Is it better to create a separate SSH key for each host and user or just using the id_rsa key for all hosts to authenticate? Could one id_rsa be malpractice for the privacy/anonymity policies?

having one ssh-key for all hosts:


in comparison to separate ssh-keys:

... etc.

8 Answers 8


A private key corresponds to a single "identity" for a given user, whatever that means to you. If, to you, an "identity" is a single person, or a single person on a single machine, or perhaps a single instance of an application running on a single machine. The level of granularity is up to you.

As far as security is concerned, you don't compromise your key in any way[1] by using it to log in on a machine (as you would by using a password), so having separate keys for separate destinations doesn't make you any more safe from an authentication/security perspective.

Though having the same key authorized for multiple machines does prove that the same key-holder has access to both machines from a forensic perspective. Typically that's not an issue, but it's worth pointing out.

Also, the more places a single key is authorized, the more valuable that key becomes. If that key gets compromised, more targets are put at risk.

Also, the more places the private key is stored (say, your work computer, your laptop, and your backup storage, for example), the more places there are for an attacker to go to grab a copy. So that's worth considering as well.

As for universally-applicable guidelines on how to run your security: there are none. The more additional security you add, the more convenience you give up. The one piece of advice I can give categorically is this: keep your private key encrypted. The added security there is pretty significant.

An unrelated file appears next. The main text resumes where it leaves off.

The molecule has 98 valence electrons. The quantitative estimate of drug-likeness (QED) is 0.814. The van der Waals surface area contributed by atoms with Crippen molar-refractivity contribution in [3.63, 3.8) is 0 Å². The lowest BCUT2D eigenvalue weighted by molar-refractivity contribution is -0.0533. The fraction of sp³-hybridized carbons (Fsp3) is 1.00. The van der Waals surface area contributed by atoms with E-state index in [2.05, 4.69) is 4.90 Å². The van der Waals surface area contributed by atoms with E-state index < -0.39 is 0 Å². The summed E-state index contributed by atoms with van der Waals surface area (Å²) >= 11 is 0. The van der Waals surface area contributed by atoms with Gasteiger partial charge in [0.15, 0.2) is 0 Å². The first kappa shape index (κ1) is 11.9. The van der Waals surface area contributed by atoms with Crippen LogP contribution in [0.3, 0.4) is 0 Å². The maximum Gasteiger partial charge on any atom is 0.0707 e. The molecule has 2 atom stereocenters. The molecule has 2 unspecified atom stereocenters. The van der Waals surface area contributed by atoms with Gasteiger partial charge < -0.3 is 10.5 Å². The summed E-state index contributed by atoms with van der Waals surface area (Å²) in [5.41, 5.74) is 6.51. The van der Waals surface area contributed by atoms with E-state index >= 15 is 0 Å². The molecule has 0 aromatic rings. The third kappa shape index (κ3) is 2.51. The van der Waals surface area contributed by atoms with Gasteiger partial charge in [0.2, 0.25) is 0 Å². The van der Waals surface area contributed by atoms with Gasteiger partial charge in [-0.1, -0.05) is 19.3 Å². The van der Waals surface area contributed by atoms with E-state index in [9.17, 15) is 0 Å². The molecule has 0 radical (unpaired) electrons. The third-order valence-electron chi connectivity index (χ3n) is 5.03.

[1]: There's one important way in which authorizing the same SSH key in different security contexts could be a problem, and that issue has to do with agent forwarding. The constraints and caveats around safely using agent forwarding is outside the scope of this question though.

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    Thank you for so rich answer! Do you know a good article about private key encryption? Does this fit enough [martin.kleppmann.com/2013/05/24/…?
    – static
    Commented Aug 5, 2013 at 13:43
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    That'll do; similar information here. Use ssh-keygen -p to re-encrypt existing keys. (Docs)
    – tylerl
    Commented Aug 5, 2013 at 16:58
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    "so having separate keys for separate destinations doesn't make you any more safe from an authentication/security perspective" isn't that like saying "using separate passwords for your website logins isn't more secure than using a different password for each website"?
    – DBedrenko
    Commented Jun 7, 2016 at 7:53
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    PastaFeline, I would think the key difference (see what I did there?) is that the secret bits (the private key) for SSH never leave the client machine, while the secret bits (the password) or a hash of them are transmitted to the remote machine for password auth. If a user's password is weak it's vulnerable to brute-force cracking (see Rainbow Tables) even if all you have is the hash.
    – Scott
    Commented Jun 7, 2016 at 19:48
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    @SpaghettiCat no, what I'm saying is that using a single ssh key across multiple destinations does not give any one destination enough information to impersonate you to any of the others.
    – tylerl
    Commented Jun 7, 2016 at 19:55

This question can be considered from two different angles: security and convenience.

When we create a SSH key pair, we are asked for providing a passphrase to add a more layer to protect the private-key, as following:

$ ssh-keygen -t rsa -b 4096 -C 'With_OR_Without_Passwd'
Generating public/private rsa key pair.
Enter file in which to save the key (/Your/HomeDir/.ssh/id_rsa):
Enter passphrase (empty for no passphrase):

Although there is an explicit prompt asking for passphrase, some (or many) people still focus more on the information in brackets: "(empty for no passphrase)", and follow that suggestion.

Combining whether or not to use multiple SSH key pairs and whether or not to enter an additional passphrase, we have at least four ways to go. Let's assume all key-pairs and the config file are stored in ~/.ssh/.


The following table ranks the relative security of each option (where a larger number means more secure):

Security SSH Key pairs Passphrase
1 One No